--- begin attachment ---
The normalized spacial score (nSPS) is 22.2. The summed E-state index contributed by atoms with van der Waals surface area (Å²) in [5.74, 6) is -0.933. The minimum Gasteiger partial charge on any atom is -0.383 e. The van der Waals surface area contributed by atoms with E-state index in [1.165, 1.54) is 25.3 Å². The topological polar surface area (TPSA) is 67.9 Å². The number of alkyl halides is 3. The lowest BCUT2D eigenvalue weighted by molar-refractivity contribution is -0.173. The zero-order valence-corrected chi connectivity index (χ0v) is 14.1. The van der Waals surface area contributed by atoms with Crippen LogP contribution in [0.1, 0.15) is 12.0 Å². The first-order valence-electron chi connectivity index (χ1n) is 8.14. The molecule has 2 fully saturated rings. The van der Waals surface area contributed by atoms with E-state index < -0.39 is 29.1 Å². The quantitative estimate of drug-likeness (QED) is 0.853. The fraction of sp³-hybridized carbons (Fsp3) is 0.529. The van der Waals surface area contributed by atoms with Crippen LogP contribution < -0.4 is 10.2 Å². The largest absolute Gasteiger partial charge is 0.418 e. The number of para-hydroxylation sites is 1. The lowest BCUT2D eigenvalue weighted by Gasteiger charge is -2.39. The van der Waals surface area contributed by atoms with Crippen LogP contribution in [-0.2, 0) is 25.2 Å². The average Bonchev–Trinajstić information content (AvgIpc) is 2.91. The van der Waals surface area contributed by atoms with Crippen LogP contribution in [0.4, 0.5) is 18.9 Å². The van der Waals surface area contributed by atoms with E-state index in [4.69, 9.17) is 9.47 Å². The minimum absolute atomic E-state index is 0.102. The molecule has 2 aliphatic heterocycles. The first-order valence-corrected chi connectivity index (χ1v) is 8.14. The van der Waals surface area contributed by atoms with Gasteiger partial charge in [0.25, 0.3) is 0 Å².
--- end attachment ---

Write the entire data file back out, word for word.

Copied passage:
The normalized spacial score (nSPS) is 22.2. The summed E-state index contributed by atoms with van der Waals surface area (Å²) in [5.74, 6) is -0.933. The minimum Gasteiger partial charge on any atom is -0.383 e. The van der Waals surface area contributed by atoms with E-state index in [1.165, 1.54) is 25.3 Å². The topological polar surface area (TPSA) is 67.9 Å². The number of alkyl halides is 3. The lowest BCUT2D eigenvalue weighted by molar-refractivity contribution is -0.173. The zero-order valence-corrected chi connectivity index (χ0v) is 14.1. The van der Waals surface area contributed by atoms with Crippen LogP contribution in [0.1, 0.15) is 12.0 Å². The first-order valence-electron chi connectivity index (χ1n) is 8.14. The molecule has 2 fully saturated rings. The van der Waals surface area contributed by atoms with E-state index < -0.39 is 29.1 Å². The quantitative estimate of drug-likeness (QED) is 0.853. The fraction of sp³-hybridized carbons (Fsp3) is 0.529. The van der Waals surface area contributed by atoms with Crippen LogP contribution < -0.4 is 10.2 Å². The largest absolute Gasteiger partial charge is 0.418 e. The number of para-hydroxylation sites is 1. The lowest BCUT2D eigenvalue weighted by Gasteiger charge is -2.39. The van der Waals surface area contributed by atoms with Crippen LogP contribution in [-0.2, 0) is 25.2 Å². The average Bonchev–Trinajstić information content (AvgIpc) is 2.91. The van der Waals surface area contributed by atoms with Crippen LogP contribution in [0.4, 0.5) is 18.9 Å². The van der Waals surface area contributed by atoms with E-state index in [4.69, 9.17) is 9.47 Å². The minimum absolute atomic E-state index is 0.102. The molecule has 2 aliphatic heterocycles. The first-order valence-corrected chi connectivity index (χ1v) is 8.14. The van der Waals surface area contributed by atoms with Gasteiger partial charge in [0.25, 0.3) is 0 Å².